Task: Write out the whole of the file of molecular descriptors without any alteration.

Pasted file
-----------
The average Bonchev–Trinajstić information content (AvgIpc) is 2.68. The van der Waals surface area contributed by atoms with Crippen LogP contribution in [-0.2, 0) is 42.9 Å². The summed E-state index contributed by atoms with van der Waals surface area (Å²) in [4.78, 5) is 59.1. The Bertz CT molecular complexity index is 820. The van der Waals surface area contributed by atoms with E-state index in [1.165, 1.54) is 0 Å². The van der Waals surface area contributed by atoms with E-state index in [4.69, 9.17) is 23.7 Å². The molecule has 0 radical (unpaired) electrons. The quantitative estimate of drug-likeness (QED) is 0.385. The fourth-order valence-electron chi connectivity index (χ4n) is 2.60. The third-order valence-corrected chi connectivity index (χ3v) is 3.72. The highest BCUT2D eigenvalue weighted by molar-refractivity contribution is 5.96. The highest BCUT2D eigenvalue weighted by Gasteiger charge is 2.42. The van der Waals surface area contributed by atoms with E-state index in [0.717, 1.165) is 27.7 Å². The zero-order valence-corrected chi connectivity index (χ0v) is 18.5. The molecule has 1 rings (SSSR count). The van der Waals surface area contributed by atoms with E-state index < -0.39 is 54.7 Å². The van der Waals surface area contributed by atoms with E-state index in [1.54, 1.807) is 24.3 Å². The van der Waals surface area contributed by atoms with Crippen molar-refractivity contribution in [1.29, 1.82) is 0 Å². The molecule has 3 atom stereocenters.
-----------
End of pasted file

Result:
The average Bonchev–Trinajstić information content (AvgIpc) is 2.68. The van der Waals surface area contributed by atoms with Crippen LogP contribution in [-0.2, 0) is 42.9 Å². The summed E-state index contributed by atoms with van der Waals surface area (Å²) in [4.78, 5) is 59.1. The Bertz CT molecular complexity index is 820. The van der Waals surface area contributed by atoms with E-state index in [1.165, 1.54) is 0 Å². The van der Waals surface area contributed by atoms with E-state index in [4.69, 9.17) is 23.7 Å². The molecule has 0 radical (unpaired) electrons. The quantitative estimate of drug-likeness (QED) is 0.385. The fourth-order valence-electron chi connectivity index (χ4n) is 2.60. The third-order valence-corrected chi connectivity index (χ3v) is 3.72. The highest BCUT2D eigenvalue weighted by molar-refractivity contribution is 5.96. The highest BCUT2D eigenvalue weighted by Gasteiger charge is 2.42. The van der Waals surface area contributed by atoms with E-state index in [0.717, 1.165) is 27.7 Å². The zero-order valence-corrected chi connectivity index (χ0v) is 18.5. The molecule has 1 rings (SSSR count). The van der Waals surface area contributed by atoms with E-state index < -0.39 is 54.7 Å². The van der Waals surface area contributed by atoms with E-state index in [1.54, 1.807) is 24.3 Å². The van der Waals surface area contributed by atoms with Crippen molar-refractivity contribution in [1.29, 1.82) is 0 Å². The molecule has 3 atom stereocenters.